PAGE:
After hearing honest and supportive feedback on my latest track, I spent some time this morning on revisions. I was given a treasure trove of ideas for developing the song and more specifically the various motifs present within it. I took it to heart and got to work on editing.

Embellish, retrograde, and break down orchestration. These are the primary things that I focused on while editing. J. Michael St. Clair suggested a much longer list, but I didn’t want to overdo it and end up tripping over my own ambition.

Embellish. In the original version, easily heard from yesterday’s post, the violin’s motif repeats from beginning to end with only a brief mid-song pause. All pretty vernacular aside, this is boring. Mike posed the question nicer than “this is boring”, but his question led me down this path. It is boring, after all. His question was “what has developed?” He spoke to another instrument, but it stands for every instrument that simply repeats. The violin is, to me, the most obvious culprit.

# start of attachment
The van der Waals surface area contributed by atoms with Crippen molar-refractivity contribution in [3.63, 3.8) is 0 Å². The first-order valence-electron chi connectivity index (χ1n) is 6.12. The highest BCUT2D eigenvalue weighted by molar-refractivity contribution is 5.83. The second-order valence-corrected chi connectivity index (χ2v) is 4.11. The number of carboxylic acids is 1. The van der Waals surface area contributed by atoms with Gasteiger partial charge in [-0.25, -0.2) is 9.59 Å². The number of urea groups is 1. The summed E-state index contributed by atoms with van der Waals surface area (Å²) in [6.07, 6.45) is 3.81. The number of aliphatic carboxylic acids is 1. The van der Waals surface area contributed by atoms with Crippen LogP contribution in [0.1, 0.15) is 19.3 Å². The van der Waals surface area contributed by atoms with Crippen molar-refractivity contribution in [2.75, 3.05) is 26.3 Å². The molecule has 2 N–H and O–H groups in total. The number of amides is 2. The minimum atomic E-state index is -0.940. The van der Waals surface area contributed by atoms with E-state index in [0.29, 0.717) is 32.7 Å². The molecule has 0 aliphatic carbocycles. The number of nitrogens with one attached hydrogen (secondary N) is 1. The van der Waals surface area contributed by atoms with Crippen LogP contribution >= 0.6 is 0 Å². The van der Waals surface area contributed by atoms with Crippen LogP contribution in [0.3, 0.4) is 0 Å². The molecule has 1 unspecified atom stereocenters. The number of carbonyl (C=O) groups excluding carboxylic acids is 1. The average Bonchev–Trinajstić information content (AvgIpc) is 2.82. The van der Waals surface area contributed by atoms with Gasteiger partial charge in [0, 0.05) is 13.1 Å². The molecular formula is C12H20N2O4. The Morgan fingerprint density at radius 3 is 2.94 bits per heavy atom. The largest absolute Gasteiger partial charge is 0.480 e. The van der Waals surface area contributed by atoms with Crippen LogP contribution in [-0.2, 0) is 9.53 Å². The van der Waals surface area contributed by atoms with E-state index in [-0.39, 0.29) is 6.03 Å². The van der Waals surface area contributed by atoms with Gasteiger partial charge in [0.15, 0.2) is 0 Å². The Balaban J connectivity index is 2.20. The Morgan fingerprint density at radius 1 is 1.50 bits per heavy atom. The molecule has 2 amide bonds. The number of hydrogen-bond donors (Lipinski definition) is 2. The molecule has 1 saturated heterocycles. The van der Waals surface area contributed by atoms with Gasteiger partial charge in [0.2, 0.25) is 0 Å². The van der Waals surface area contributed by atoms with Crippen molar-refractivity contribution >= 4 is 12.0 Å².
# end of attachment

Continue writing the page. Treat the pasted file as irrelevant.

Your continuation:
Retrograde. This one is harder to explain. Essentially, don’t hate me all you educated musicians out there, you take the beginning and swap it with the end. There are several variations that one can use, rhythm, pitch, both and more. I used pitch retrograde in the violin. I didn’t do a perfect note for note retrograde, but used the general idea to shape the variation on the motif. Again, I did this in the violin.

Breaking Down Orchestration. My music is epic. Almost everyone who has heard my music uses this word to define it at some point. Large orchestration, huge builds, multiple parts. I’m lucky that I can do it as naturally as I do, but, it is not always appropriate. I completely removed the violin ensemble, and the contrabass. They added too little musically and too much in scale. I worked on expression, mostly making instruments quieter, to make the piece feel more balance. I gave instruments already playing more interesting parts instead of adding more instruments on top of what was already happening.

There was more. I hacked it up a lot. And the resulting changes are solid. I’m happy with them. I still don’t think that it is finished, and more edits will certainly be applied. Most of these edits were in the second half of the track, leaving the first half virtually untouched. It makes me think. Real creation doesn’t begin until the rewriting stage anyway.

For today, I’m done. I hope you like it.


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